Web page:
Read more about novel corona virus if you are a student at UCL. Scroll down if you want to access the FAQ.
What is a close contact?
The following persons are considered close contacts:
You are considered a close contact if you have had close contact with an infected person from 48 hours before the person started displaying symptoms until 48 hours after the symptoms have ceased.
If the person who has tested positive has no symptoms, you are considered a close contact if you have had close contact with the infected person from 48 hours before they were tested positive until seven days after the test.
If more than 14 days have passed since you had close contact with an infected person, and provided you have no symptoms, you are considered infection-free and therefore do not have to take any special precautions.
I am a close contact of someone who has tested positive for COVID-19. What should I do?
If you are a close contact of someone at UCL who has testet positive for COVID-19, here is what you should do:
If you are a close contact of someone outside of UCL who has testet positive for COVID-19, please self-isolate as soon as possible.
If you are informed that you are a close contact of someone who has tested positive for COVID-19, you should have a test done as soon as possible, even if you have no symptoms. As a close contact, there is no way of knowing if you are infected until you have been tested. Therefore, you must act as if you were infected until you have had the result of your test.
Until you receive the test result, you should:
2. Practise good hygiene
3. Make sure to clean thoroughly
4. Be alert to possible symptoms of COVID-19
How do I get testet?
When you are told that you are a close contact of a person who is infected with COVID-19, you must contact Coronaopsporing (Corona Tracking), a division of the Danish Patient Safety Authority, which can refer you for testing. Once you have been referred for testing, go to coronaprover.dk and
book times for two tests:
First test: Book a time for your first test as soon as possible after your referral, but please note that the first test should be done a minimum of four days after your initial close contact with the infected person. If you have had close contact with an infected person for some time, e.g. because you live together, you should book a time for the first test as soon as possible.
Second test: The second test should be done two days after the first test. If more than six days have elapsed since you last had close contact with the infected person, you do not need two tests. In that case, you only have to book a time for one test.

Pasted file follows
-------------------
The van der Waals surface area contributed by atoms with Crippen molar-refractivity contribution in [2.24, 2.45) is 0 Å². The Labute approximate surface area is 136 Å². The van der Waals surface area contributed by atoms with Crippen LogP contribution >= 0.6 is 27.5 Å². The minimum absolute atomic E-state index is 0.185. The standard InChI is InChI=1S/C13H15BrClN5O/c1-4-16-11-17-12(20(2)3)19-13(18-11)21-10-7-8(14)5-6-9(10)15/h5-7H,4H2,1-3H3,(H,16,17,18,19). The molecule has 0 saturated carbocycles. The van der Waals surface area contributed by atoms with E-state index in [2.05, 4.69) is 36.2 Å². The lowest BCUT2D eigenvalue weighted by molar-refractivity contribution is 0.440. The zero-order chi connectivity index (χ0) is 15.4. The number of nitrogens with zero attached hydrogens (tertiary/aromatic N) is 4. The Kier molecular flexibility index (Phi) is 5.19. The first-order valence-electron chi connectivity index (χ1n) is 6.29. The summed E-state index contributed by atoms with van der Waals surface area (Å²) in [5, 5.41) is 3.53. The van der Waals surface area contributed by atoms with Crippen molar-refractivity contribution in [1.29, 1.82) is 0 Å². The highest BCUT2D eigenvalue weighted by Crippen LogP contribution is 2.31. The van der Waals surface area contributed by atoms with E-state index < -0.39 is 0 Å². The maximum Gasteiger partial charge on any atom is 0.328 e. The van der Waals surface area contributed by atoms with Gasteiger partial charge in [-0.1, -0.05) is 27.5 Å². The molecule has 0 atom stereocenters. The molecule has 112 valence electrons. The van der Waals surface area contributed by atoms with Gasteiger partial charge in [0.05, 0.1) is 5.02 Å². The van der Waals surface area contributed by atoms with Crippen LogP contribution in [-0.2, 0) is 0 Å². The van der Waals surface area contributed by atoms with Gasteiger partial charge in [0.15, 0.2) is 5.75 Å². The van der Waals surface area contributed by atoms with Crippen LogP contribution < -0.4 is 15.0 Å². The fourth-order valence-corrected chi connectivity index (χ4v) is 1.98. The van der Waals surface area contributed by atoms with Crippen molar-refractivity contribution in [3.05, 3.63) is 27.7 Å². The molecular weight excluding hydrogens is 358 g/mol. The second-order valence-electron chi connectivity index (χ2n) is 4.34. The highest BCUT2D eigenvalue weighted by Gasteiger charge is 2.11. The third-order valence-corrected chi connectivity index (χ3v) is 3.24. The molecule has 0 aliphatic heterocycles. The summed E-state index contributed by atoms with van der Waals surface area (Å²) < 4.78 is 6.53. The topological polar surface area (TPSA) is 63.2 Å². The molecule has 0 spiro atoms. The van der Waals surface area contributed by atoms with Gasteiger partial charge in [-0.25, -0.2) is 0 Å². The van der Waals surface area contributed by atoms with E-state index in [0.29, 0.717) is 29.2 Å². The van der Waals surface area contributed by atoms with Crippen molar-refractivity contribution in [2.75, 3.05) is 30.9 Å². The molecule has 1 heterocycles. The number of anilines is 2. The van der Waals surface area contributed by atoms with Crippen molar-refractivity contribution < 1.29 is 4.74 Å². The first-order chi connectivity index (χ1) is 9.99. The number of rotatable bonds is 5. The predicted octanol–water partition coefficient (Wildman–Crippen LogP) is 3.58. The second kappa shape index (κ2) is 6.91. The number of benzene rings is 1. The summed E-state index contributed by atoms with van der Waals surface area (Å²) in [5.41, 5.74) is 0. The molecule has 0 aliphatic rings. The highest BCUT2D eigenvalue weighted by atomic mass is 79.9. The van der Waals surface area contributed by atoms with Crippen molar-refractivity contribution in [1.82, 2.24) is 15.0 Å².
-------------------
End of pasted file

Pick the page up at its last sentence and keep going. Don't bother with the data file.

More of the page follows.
If you are unsure about how and when to book a time for testing, please contact Coronaopsporing (Corona Tracking) on tel. 32 32 05 11 for guidance.
When can I return to campus?
If you have been sent home as a close contact due to infection at UCL, do not show up on campus until you have two negative tests.
If you studying in what we call mixed teams and cannot comply with the 1 metre distance requirement, you must wear a face mask.
There will be signs in all rooms stating the maximum number of people allowed in the room for permanent and mixed teams respectively. If this limit is exceeded, you must wear face mask. Your timetable will inform you if the study activity involves mixed teams. If all your study activities take place within the same team for a minimum of one week, we consider this a permanent team.
You will have to bring your own face mask, but in the time to come UCL will help you if you cannot get hold of one. We have no requirements concerning what type you use, but recommend that you follow the health authority guidelines in this respect. Guidelines are constantly being altered, and may possibly be altered again in the future.
UCL's fitness and training facilities are closed indefinitely due to the situation with COVID-19.
I have tested positive for COVID-19. What should I do?
If you as a student at UCL are tested positive for COVID-19:
The emergency team will ask about your movements and your close contacts at UCL in the time leading up to the positive test. The questions must ensure that we can take the correct measures for the other students and staff to avoid the spread of infection.
You may also be contacted by Coronaopsporing from the Danish Agency for Patient Safety, who will help to map and possibly contact all your close contacts. UCL will only ask you for close contacts in the UCL context.
You must contact your Head of Studies about the coming time. Here you will, among other things, be able to get information about the possibility of online teaching.